Turbid, cloudy water may be the best place for coral reefs to try and survive climate change, say researchers. Studies show that reefs in water which is not crystal clear will suffer the least damaging effects from climate change.

The researchers suggested that coral reefs in turbid waters – waters which are particularly cloudy or murky – could provide a refuge from the rapidly warming ocean temperatures. Increased solar radiance has been found to increase the temperature of the water, and if the light is 'blocked' from entering by turbid waters, the temperature won't increase as quickly or as much.

"We've identified refuges from climate change, where naturally turbid environments will reduce the temperature stress predicted for 2100," said researcher Chris Cacciaoaglia. Rob van Woesik, who worked with Cacciaoaglia, added: "Naturally turbid environments may be among the few places where coral species survive in a warmer climate."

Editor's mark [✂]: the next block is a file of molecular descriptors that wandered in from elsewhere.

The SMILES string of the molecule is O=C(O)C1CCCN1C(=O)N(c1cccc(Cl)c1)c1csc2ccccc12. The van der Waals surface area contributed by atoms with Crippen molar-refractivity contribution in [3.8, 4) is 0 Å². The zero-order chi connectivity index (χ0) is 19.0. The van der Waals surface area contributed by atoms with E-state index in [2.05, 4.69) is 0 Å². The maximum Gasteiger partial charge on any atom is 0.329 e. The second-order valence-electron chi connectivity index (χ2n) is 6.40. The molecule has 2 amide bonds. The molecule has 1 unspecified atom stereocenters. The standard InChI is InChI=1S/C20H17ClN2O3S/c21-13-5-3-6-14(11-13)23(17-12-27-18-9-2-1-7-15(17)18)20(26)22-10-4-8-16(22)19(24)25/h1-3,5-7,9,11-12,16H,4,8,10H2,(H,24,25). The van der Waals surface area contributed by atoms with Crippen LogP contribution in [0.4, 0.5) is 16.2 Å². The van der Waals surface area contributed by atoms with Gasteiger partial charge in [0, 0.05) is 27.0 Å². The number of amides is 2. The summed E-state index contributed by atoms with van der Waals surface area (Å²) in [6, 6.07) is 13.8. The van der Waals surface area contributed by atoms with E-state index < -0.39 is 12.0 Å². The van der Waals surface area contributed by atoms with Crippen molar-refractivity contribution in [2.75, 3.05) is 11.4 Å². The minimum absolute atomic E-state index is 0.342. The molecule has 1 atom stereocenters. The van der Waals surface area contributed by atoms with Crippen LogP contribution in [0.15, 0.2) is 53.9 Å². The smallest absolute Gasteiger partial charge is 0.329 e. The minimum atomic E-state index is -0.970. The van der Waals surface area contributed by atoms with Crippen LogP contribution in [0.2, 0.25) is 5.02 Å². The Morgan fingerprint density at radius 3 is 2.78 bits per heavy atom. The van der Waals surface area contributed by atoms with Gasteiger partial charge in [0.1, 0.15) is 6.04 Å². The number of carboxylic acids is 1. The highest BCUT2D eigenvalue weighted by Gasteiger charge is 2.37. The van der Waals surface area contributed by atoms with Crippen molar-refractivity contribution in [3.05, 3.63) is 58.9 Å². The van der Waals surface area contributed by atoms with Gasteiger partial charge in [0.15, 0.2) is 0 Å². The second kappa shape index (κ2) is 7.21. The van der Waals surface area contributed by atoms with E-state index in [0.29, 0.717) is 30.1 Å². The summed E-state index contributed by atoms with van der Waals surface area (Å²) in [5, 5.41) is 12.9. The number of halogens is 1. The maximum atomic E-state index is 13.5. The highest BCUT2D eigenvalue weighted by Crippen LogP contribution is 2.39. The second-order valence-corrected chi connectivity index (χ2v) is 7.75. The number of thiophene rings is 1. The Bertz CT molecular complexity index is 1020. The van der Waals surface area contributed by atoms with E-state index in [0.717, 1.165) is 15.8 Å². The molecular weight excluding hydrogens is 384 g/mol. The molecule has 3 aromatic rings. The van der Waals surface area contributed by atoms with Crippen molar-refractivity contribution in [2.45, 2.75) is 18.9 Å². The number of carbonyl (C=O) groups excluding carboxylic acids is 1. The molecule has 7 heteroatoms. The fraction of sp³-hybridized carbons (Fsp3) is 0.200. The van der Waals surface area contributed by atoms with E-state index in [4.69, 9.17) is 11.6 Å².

Both researchers, from the Florida Institute of Technology, used a combination of statistical analysis and modelling to project the distribution of 12 species of coral in 2100. They used current estimations for global warming in the Indian and Pacific Ocean, in areas which have high turbidity due to tidal changes.

When they compared the models between turbid and non-turbid waters, they found that temperature-related coral bleaching – loss of algae from inside the coral, which can lead to coral death – will be reduced by 9% in turbid shallow reef habitats.

The report, published in Global Change Biology, says: "Protecting the turbid near-shore refuges identified in this study (particularly in the northwestern Hawaiian Islands, the northern Philippines, the Ryukya Islands, eastern Vietnam, western and eastern Australia, New Caledonia, the northern Red Sea, and the Arabian Gulf) should become part of a judicious global strategy for reef-coral persistence under climate change."

Previous studies have shown that reducing solar irradiance can reduce stress from coral bleaching, and that reefs with the lowest amount of irradiance tend to be near the shore. However, this is the first study that uses models based on climate change projections.